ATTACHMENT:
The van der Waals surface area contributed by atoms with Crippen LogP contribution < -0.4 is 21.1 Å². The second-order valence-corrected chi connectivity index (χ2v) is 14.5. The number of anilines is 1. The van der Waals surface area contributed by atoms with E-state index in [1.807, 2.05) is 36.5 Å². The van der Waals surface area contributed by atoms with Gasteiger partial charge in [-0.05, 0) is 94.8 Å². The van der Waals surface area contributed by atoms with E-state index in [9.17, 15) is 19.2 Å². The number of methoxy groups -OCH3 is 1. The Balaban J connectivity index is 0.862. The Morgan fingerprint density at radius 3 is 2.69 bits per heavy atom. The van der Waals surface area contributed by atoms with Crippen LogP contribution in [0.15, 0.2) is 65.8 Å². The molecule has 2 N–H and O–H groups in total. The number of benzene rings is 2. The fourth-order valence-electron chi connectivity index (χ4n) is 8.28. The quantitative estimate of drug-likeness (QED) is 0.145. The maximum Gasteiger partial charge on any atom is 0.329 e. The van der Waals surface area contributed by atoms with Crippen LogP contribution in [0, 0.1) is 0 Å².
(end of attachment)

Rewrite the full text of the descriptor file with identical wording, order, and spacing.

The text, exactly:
The van der Waals surface area contributed by atoms with Crippen LogP contribution < -0.4 is 21.1 Å². The second-order valence-corrected chi connectivity index (χ2v) is 14.5. The number of anilines is 1. The van der Waals surface area contributed by atoms with E-state index in [1.807, 2.05) is 36.5 Å². The van der Waals surface area contributed by atoms with Gasteiger partial charge in [-0.05, 0) is 94.8 Å². The van der Waals surface area contributed by atoms with E-state index in [9.17, 15) is 19.2 Å². The number of methoxy groups -OCH3 is 1. The Balaban J connectivity index is 0.862. The Morgan fingerprint density at radius 3 is 2.69 bits per heavy atom. The van der Waals surface area contributed by atoms with Crippen LogP contribution in [0.15, 0.2) is 65.8 Å². The molecule has 2 N–H and O–H groups in total. The number of benzene rings is 2. The fourth-order valence-electron chi connectivity index (χ4n) is 8.28. The quantitative estimate of drug-likeness (QED) is 0.145. The maximum Gasteiger partial charge on any atom is 0.329 e. The van der Waals surface area contributed by atoms with Crippen LogP contribution in [0, 0.1) is 0 Å².